How Do You Know the Difference?Feb 21, 2023
You’re driving down a two-lane road and a string of cars passes you going in the opposite direction. How can you tell the difference between the gas-powered cars and the electric cars? That question came to me as I was working out one morning. I was clueless about the answer, so I called the best mechanic I know, Adam Wood. “For most vehicles you can’t tell the difference just by looking at the car,” he said. “On the outside, they all pretty much look the same.”
Adam’s comment made me think about organizations in a similar light. Can you tell the difference between an organization that has a Growth Culture and one that has a Performance Culture by looking at the outside? No. On the surface, most organizations look basically the same. One may have a bit more technology or better marketing and sales, but on the surface they all look very similar. Most banks look the same, most investment firms do the same things, most gyms have the same equipment and classes. Maybe that’s why banks, investment companies, gyms, and every other business spend so much time explaining what makes them different – because on the outside they all look very similar. Back to Adam Wood’s comments.
“What’s different,” Adam said, “Is on the inside – the fuel source and the drivetrain.” The fuel source is obvious: gas, diesel, hybrid, or electric. I was curious about what’s included in the drive train, so I went to Google: The drivetrain is the system in a motor vehicle which connects the transmission to the drive axles. So, the fuel makes the engine run. The engine sends energy to the transmission which moved the rods and gears in the drivetrain, which turns the axles, which turns the wheels! I started thinking about the Organizational fuel source and drivetrain.
The Fuel Source
So, what is the fuel source in every organization? CULTURE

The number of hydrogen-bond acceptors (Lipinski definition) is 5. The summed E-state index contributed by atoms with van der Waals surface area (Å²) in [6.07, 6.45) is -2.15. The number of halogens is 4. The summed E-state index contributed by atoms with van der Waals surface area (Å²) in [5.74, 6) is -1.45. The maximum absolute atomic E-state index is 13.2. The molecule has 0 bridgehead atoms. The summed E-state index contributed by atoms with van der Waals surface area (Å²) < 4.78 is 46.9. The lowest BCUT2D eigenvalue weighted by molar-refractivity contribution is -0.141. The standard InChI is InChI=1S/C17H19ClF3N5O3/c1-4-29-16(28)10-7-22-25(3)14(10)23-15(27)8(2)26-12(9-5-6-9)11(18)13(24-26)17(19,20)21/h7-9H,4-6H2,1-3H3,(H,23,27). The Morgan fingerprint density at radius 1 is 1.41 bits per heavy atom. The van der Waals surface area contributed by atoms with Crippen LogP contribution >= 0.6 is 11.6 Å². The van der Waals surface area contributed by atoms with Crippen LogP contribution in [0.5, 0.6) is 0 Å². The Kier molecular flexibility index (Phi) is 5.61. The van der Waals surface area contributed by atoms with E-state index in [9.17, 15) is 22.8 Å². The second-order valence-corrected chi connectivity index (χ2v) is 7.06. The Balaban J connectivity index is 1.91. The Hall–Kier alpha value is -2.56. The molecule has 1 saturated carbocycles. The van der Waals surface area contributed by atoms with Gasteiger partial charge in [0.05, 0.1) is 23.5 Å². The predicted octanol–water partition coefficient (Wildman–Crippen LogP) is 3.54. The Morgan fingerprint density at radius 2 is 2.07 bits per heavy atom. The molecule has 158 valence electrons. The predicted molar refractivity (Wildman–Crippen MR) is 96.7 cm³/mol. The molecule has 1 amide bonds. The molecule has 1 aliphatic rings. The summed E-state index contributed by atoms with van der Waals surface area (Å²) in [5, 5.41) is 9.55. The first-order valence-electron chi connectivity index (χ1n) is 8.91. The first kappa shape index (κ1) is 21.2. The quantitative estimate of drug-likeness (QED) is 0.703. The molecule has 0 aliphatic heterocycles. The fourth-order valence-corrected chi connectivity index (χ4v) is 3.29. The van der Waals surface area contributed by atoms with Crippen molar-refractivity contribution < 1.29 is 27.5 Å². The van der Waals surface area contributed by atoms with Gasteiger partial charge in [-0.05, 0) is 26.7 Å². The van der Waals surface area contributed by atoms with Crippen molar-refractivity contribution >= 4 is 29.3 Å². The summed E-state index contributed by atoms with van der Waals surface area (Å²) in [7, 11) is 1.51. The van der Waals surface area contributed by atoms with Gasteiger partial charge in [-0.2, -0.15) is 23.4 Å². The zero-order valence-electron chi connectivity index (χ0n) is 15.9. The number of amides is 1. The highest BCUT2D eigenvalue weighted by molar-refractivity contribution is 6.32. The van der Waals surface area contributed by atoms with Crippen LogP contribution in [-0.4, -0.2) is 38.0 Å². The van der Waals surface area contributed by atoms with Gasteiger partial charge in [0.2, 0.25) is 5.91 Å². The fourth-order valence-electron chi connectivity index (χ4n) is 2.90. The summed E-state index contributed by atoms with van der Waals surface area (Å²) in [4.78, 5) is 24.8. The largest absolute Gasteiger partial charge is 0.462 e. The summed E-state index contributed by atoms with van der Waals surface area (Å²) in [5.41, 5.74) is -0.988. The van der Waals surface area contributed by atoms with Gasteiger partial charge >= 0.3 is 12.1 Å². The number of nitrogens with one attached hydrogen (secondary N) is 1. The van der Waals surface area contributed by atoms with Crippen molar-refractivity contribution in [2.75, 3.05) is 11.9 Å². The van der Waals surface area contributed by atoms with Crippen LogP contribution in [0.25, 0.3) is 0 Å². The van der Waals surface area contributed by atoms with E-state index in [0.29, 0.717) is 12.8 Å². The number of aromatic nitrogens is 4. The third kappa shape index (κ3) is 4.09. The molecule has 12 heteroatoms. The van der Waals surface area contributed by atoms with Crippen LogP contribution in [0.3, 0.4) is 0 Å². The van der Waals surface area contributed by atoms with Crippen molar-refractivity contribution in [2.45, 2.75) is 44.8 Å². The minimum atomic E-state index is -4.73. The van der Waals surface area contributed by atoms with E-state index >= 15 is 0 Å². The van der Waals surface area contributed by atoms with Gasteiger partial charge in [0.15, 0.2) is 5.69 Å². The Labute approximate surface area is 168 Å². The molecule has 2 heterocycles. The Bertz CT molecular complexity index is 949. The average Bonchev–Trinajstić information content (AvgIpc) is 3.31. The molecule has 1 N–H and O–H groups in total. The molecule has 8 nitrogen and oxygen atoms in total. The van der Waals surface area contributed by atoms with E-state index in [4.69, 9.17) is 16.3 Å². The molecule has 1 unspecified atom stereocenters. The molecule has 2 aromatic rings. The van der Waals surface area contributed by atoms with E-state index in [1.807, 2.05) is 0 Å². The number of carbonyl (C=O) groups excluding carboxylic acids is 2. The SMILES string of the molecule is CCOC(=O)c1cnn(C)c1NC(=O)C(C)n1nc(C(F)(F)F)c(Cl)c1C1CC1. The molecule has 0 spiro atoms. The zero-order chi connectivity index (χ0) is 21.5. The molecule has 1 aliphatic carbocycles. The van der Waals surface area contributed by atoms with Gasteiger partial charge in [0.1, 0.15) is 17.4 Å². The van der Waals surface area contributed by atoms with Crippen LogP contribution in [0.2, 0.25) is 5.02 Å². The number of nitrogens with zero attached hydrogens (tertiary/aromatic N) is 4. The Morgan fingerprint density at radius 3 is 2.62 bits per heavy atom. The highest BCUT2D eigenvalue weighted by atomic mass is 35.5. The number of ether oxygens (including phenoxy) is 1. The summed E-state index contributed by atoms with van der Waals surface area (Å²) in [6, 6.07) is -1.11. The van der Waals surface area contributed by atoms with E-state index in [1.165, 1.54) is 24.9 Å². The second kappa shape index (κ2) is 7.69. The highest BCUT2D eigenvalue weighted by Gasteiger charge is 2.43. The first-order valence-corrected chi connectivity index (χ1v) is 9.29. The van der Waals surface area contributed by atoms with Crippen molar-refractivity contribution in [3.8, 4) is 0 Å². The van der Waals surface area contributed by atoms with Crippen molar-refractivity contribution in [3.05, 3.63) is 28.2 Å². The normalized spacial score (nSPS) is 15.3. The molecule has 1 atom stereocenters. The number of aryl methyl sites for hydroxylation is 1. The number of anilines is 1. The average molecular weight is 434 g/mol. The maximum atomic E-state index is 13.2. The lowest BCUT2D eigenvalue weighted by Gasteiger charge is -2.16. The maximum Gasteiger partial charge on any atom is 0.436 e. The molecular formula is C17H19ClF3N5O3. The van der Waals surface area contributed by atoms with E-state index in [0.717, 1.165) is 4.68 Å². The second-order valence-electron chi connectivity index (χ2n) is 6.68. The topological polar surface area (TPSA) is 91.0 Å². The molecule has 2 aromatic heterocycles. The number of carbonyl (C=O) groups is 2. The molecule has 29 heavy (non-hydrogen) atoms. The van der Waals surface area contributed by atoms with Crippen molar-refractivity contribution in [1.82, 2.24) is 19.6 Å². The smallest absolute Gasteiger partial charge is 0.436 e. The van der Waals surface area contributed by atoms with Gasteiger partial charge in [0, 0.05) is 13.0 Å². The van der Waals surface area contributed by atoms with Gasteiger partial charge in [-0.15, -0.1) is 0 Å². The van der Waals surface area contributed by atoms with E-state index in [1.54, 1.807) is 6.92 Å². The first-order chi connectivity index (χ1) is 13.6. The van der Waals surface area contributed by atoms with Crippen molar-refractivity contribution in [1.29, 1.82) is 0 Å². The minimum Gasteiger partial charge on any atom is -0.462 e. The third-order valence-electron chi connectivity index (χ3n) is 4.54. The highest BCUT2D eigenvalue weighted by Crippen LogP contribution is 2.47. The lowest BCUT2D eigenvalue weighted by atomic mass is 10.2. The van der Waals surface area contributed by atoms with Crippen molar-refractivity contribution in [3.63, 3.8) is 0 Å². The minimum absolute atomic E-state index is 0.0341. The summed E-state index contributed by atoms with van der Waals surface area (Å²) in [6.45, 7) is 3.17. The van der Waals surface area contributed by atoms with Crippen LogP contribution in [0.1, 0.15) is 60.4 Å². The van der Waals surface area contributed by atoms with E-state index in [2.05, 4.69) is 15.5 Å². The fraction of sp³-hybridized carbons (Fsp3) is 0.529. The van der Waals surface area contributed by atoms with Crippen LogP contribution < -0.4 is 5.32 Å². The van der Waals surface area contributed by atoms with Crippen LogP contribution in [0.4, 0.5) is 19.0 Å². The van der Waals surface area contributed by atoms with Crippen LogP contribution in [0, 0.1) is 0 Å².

Culture is the set of beliefs or norms that causes people to think and act as they do. The equipment and technology may be identical in two organizations, but one organization will outperform another based on the culture. Let’s compare a Performance Culture and a Growth Culture.
Performance Cultures reinforce “doing,” because they focus on tasks and goals. Tasks and goals are the Holy Grail in a performance culture. Another interesting fact about Performance Cultures is that performance usually plateaus at how the leaders define success. From a workforce standpoint here's the main point - Performance Cultures create “doers,” a disadvantage in an ever-changing market.
Growth Cultures create something else. Growth Cultures reinforce “role growth.” The Holy Grail in a Growth Culture is insuring that people are growing in their role. Why? Role growth drives performance growth. By helping people grow in their role, you move beyond “tasks and goals” to master “what drives tasks and goals.” That’s the real difference between a Performance Culture and a Growth Culture. When people are continually growing in their role they become “thinkers & innovators,” a real advantage in an ever-changing market.
So, if culture is the Organizational Fuel, what’s the Organizational Drivetrain? SYSTEMS, PROCESSES, PROTOCOLS
The Organizational Drivetrain consists of the systems, processes, and protocols that exist within an organization. Communication, collaboration, problem solving, decision making, innovation, and daily work processes are the main drivers, but there are many more.
The Organizational Drivetrain is where most organizations breakdown. Philosophically most leaders want a Growth Culture. We want “thinkers & innovators,” but the systems, processes, and protocols used create “doers” not “thinkers and innovators” - the opposite of what we need today.
Here's the important thing to know about the Organizational Drivetrain. Most of the systems, processes, and protocols to support a Growth Culture already exist within most organizations. The issue is that they are currently designed to support a Performance Culture. Repurpose them to support a Growth Culture, and you can quickly see performance improve.
That’s the topic of the next blog – What you need to know about people.
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